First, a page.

Home > Brian's Blogs, Prayer > Reading & Praying the Bible Formationally, part 3

Reading & Praying the Bible Formationally, part 3

It is possible to read the Bible in such a way that stifles our spiritual life and, perhaps, destroys the soul.  Yesterday we hammered on an approach called The Information Approach in favor of one called The Formation Approach.  But is this, dare I ask, a “slippery slope” to subjectivism and individualism?

Since we are building up to a point where we can learn a new method for reading and praying the Bible, I want to interact with this concern.  To do so, today I merely want to provide an extended quotation from M. Robert Mulholland’s Shaped by the Word (61-62).  It is a quote that I believe answers most of the concerns about reading the Bible formationally.

“We discover in using scripture in spiritual formation that the method is not the most important thing.  We have not yet come to the point where we can begin to think about methods.  Instead of methods, our motive is primary.  Our motive will shape our approach to the scripture.  Informational and formational are two different techniques for reading.  Yet the real issue is not a matter of which technique is better or even what is the optimum combination of techniques, but rather what posture toward the mystery of God can open us up to formational possibilities.  If we come to the informational aspect of reading with this inner posture of openness to God, the informational task will then lead us to the formative dynamic.

“You may have inferred from what I have said so far that the informational mode is of the “dark realm,” which I do not mean to imply at all.  I have overstressed the alternative to informational reading in order to highlight the contrast.  A fruitful interplay exists between the informational and formational modes.  We must have a certain level of information about the biblical passage, some sense of the meaning of the text in its original contest, some sense of what God was saying to the intended readers before it can become formational.  This is the informational dynamic, and it is important.  But there is also the formational dimension whereby the text becomes an experience of encounter with God.  The Word speaks to our “word,” and as we hear and respond to this encounter and address we begin to know experientially the presence and power of God in our own life.  The “meaning” of the text passes from information to the formative incarnation of that meaning in our daily life.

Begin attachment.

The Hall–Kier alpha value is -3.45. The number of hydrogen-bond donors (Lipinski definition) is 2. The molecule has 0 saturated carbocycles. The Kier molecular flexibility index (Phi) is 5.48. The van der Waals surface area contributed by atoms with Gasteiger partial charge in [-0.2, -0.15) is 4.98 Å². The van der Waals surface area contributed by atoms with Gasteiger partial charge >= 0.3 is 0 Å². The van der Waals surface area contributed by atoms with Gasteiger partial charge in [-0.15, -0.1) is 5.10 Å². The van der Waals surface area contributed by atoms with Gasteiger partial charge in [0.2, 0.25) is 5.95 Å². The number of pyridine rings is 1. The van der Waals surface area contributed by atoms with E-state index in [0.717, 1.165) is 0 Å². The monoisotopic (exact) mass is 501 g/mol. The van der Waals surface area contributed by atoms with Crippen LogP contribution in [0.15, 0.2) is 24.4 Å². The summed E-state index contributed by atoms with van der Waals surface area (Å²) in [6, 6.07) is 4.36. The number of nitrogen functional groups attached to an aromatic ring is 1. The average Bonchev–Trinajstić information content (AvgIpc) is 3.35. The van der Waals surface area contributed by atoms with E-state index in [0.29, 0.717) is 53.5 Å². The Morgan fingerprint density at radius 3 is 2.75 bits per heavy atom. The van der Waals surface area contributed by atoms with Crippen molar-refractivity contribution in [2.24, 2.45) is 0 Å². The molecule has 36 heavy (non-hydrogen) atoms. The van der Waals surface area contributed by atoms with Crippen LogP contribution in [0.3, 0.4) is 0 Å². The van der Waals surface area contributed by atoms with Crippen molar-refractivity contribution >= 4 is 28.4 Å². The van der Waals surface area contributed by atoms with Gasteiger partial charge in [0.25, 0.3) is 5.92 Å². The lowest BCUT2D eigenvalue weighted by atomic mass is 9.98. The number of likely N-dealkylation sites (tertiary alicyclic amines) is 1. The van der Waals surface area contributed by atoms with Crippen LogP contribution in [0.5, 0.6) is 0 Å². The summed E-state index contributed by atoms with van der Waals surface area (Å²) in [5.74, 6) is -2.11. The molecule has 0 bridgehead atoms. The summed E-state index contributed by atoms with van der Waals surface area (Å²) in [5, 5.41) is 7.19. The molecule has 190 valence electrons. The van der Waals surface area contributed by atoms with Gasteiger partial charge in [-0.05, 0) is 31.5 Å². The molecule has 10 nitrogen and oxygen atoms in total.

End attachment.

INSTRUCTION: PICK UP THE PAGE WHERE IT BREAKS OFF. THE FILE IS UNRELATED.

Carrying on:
“There must be this constant interplay between the informational and formational modes of reading.  But the informational mode is only the “front porch” of the role of scripture in spiritual formation.  It is the point of entry into the text.  But once we have crossed the porch, we must enter into that deeper encounter with the Word that is the formational approach, if we are to experience our false self being shaped by the Word toward wholeness in the image of Christ.

“There is a need for balance here.  You may start with the informational dynamics, but you must be sensitive to the need to move to the formational dynamics of reading.  You must allow yourself to become open and receptive to the intrusion of the living Word of God into the garbled “word” you are.  You must be responsive to the word God is speaking you forth to be in the world.  You may start with the formational dynamics and find that you get tipped up on an informational point.  You will need to back off momentarily and deal informationally with the text and then move back to the formational mode.  There is an essential interplay between these two approaches to the scripture.  But as far as the role of scripture in spiritual formation is concerned, you ultimately need to arrive at a disciplined development of the formational mode of approaching the text.  Only in the formational mode, where that shift of the inner posture of our being takes place, can we become listeners.  Only in that mode can we become receptive and accessible to be addressed by the living Word of God.”

I think this is exceptionally well said.  Tomorrow we’ll look at an ancient method of formational reading (and praying!).

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Categories: Brian's Blogs, Prayer Tags: , ,
  1. AARON S HUNTER
    June 21, 2010 at 8:46 am

    NOT bad at all.will have to think and pray about this…god be with you allways.

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